There are many places to see in Bundi and for judicious use of time, we decided to explore the city as much possible. The circumference of Bundi city may be a small one but it encompasses a wide range of history. The first day we visited the Garh palace which was constructed during the reign of Rao Raja Ratan Singh (A.D 1607-31) and a hub of miniature style Bundi paintings, a style of Rajasthani paintings that was started in the 17th century. With the usage of natural colours and gold and silver, the beauty of these Paintings is captivating.

Raniji ki Baori or queen’s stepwell was built in 1699 by Rani Nathavatiji who was the younger queen of the ruling Rao Raja Singh of Bundi. Make sure you visit it between 9 a.m to 5 p.m otherwise authorities won’t let you in. we were the victim of this bureaucratical nit-pick. We reached there at 5.05 pm and in spite of a lot of pleading they didn’t allow us to enter, so we had to come again next day to see this beautiful stepwell. Though it’s a very small stepwell, the alluring architecture and sculptures of Varun and other deities make the place worth a visit.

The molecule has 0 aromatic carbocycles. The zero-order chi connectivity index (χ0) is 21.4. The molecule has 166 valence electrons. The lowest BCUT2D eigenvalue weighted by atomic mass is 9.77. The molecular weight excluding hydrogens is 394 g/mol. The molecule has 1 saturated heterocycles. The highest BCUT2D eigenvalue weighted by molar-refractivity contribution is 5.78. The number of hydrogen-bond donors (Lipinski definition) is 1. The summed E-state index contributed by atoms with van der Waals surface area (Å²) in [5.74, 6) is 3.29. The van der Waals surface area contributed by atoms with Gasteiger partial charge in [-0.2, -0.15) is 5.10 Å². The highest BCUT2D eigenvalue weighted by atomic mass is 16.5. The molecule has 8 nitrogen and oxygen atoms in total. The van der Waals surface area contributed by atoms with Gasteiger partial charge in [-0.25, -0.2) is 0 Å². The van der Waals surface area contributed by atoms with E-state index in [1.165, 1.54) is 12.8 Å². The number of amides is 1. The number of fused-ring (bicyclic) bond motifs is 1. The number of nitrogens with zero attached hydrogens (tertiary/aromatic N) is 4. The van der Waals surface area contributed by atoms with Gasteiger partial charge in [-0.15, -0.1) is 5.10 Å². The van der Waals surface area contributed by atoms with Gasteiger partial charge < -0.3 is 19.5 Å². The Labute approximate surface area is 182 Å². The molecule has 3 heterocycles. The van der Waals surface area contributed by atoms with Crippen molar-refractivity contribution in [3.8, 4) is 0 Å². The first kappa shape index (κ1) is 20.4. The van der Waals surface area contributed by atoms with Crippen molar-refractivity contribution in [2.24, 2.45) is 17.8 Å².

We walked towards Chaurasi khambo ki chhatri or 84 pillared cenotaphs. We reached here after 5pm, the same situation happened here as well, the entrance was closed but, as you can see the picture, the cenotaph is clearly visible from outside so clicked some pictures, enjoyed the sunset and returned. This 17th-century edifice is an exquisite example of carving and is an architectural marvel which was built by Rao Raja Anirudh Singh in 1663 A.D.

Next day, we visited raniji ki baori first and then went to Dhabhai ka Kund. It is the largest stepwell in Bundi, Constructed in the 19thcentury, this stepwell lies south of Ranijiki baori. One has to walk around half a km to reach here from Raniji ki baori. It is a magnificent stepwell but is in a very poor condition.

While roaming in the city, the condition of monuments and lakes was a source of sheer disappointment. It was heart-wrenching to see the sewage water from the houses draining into the lakes. It clearly shows the negligence of the authorities and lack of awareness among the citizen. While whole India is into Bharat Swacch Abhiyan, the scenario of Bundi’s squalid streets and lakes create a major setback in the mission.



I thank Kritika Dhyani for her constructive suggestions while reviewing this article.

The Trilogy of Shiva: A book Review